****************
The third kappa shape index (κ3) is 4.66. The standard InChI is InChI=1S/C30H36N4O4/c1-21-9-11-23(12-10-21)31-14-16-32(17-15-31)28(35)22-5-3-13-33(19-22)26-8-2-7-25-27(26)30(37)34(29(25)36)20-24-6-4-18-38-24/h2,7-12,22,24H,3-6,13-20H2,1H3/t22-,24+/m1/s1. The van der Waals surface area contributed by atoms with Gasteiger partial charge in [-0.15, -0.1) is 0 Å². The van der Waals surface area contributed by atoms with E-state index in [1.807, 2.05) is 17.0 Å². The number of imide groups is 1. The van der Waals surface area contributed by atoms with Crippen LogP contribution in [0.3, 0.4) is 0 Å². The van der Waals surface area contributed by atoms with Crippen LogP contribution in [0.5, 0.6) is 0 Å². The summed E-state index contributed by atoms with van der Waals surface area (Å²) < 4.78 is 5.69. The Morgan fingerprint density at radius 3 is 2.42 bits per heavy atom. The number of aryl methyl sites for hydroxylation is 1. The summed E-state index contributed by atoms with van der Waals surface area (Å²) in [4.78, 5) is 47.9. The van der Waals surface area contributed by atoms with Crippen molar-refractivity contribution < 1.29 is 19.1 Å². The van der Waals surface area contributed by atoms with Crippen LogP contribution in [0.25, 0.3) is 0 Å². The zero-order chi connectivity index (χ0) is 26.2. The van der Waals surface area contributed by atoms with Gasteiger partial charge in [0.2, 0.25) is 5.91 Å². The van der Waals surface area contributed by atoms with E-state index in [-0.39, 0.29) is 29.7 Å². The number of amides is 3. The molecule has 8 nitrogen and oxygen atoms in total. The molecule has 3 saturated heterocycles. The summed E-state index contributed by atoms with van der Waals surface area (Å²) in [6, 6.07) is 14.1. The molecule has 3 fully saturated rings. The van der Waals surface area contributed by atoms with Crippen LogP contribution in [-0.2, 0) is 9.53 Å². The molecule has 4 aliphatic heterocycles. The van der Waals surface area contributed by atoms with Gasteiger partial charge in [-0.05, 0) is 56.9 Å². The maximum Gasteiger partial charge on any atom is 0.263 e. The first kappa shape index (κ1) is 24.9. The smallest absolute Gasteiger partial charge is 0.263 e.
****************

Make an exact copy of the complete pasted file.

The third kappa shape index (κ3) is 4.66. The standard InChI is InChI=1S/C30H36N4O4/c1-21-9-11-23(12-10-21)31-14-16-32(17-15-31)28(35)22-5-3-13-33(19-22)26-8-2-7-25-27(26)30(37)34(29(25)36)20-24-6-4-18-38-24/h2,7-12,22,24H,3-6,13-20H2,1H3/t22-,24+/m1/s1. The van der Waals surface area contributed by atoms with Gasteiger partial charge in [-0.15, -0.1) is 0 Å². The van der Waals surface area contributed by atoms with E-state index in [1.807, 2.05) is 17.0 Å². The number of imide groups is 1. The van der Waals surface area contributed by atoms with Crippen LogP contribution in [0.3, 0.4) is 0 Å². The van der Waals surface area contributed by atoms with Crippen LogP contribution in [0.5, 0.6) is 0 Å². The summed E-state index contributed by atoms with van der Waals surface area (Å²) < 4.78 is 5.69. The Morgan fingerprint density at radius 3 is 2.42 bits per heavy atom. The number of aryl methyl sites for hydroxylation is 1. The summed E-state index contributed by atoms with van der Waals surface area (Å²) in [4.78, 5) is 47.9. The van der Waals surface area contributed by atoms with Crippen molar-refractivity contribution < 1.29 is 19.1 Å². The van der Waals surface area contributed by atoms with Crippen LogP contribution in [0.25, 0.3) is 0 Å². The zero-order chi connectivity index (χ0) is 26.2. The van der Waals surface area contributed by atoms with Gasteiger partial charge in [0.2, 0.25) is 5.91 Å². The van der Waals surface area contributed by atoms with E-state index in [-0.39, 0.29) is 29.7 Å². The number of amides is 3. The molecule has 8 nitrogen and oxygen atoms in total. The molecule has 3 saturated heterocycles. The summed E-state index contributed by atoms with van der Waals surface area (Å²) in [6, 6.07) is 14.1. The molecule has 3 fully saturated rings. The van der Waals surface area contributed by atoms with Crippen LogP contribution in [-0.2, 0) is 9.53 Å². The molecule has 4 aliphatic heterocycles. The van der Waals surface area contributed by atoms with Gasteiger partial charge in [-0.05, 0) is 56.9 Å². The maximum Gasteiger partial charge on any atom is 0.263 e. The first kappa shape index (κ1) is 24.9. The smallest absolute Gasteiger partial charge is 0.263 e.